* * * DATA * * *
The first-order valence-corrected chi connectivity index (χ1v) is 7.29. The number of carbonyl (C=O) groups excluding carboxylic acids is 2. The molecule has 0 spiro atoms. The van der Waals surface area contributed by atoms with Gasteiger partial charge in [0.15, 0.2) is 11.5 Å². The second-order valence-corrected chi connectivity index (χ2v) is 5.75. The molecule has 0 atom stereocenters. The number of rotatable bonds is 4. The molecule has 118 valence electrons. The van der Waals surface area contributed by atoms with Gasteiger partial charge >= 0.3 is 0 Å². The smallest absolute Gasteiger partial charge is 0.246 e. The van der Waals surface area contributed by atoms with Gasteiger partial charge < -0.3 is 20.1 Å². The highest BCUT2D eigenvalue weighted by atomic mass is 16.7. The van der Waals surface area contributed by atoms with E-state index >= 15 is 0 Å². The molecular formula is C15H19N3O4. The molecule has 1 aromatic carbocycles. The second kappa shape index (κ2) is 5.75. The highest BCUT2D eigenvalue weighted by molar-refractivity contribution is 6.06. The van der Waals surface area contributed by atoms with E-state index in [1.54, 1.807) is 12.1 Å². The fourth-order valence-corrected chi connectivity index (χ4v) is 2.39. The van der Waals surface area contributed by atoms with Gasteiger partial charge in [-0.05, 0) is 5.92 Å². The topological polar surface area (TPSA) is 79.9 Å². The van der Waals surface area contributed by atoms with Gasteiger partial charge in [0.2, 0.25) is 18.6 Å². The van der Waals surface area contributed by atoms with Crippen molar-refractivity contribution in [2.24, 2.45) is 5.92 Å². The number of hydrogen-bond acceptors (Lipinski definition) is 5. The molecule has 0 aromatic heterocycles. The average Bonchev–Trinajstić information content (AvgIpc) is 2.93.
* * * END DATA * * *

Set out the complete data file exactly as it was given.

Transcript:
The first-order valence-corrected chi connectivity index (χ1v) is 7.29. The number of carbonyl (C=O) groups excluding carboxylic acids is 2. The molecule has 0 spiro atoms. The van der Waals surface area contributed by atoms with Gasteiger partial charge in [0.15, 0.2) is 11.5 Å². The second-order valence-corrected chi connectivity index (χ2v) is 5.75. The molecule has 0 atom stereocenters. The number of rotatable bonds is 4. The molecule has 118 valence electrons. The van der Waals surface area contributed by atoms with Gasteiger partial charge >= 0.3 is 0 Å². The smallest absolute Gasteiger partial charge is 0.246 e. The van der Waals surface area contributed by atoms with Gasteiger partial charge < -0.3 is 20.1 Å². The highest BCUT2D eigenvalue weighted by atomic mass is 16.7. The van der Waals surface area contributed by atoms with E-state index >= 15 is 0 Å². The molecular formula is C15H19N3O4. The molecule has 1 aromatic carbocycles. The second kappa shape index (κ2) is 5.75. The highest BCUT2D eigenvalue weighted by molar-refractivity contribution is 6.06. The van der Waals surface area contributed by atoms with E-state index in [1.54, 1.807) is 12.1 Å². The fourth-order valence-corrected chi connectivity index (χ4v) is 2.39. The van der Waals surface area contributed by atoms with Gasteiger partial charge in [-0.05, 0) is 5.92 Å². The topological polar surface area (TPSA) is 79.9 Å². The van der Waals surface area contributed by atoms with Gasteiger partial charge in [0.2, 0.25) is 18.6 Å². The van der Waals surface area contributed by atoms with Crippen molar-refractivity contribution in [2.24, 2.45) is 5.92 Å². The number of hydrogen-bond acceptors (Lipinski definition) is 5. The molecule has 0 aromatic heterocycles. The average Bonchev–Trinajstić information content (AvgIpc) is 2.93.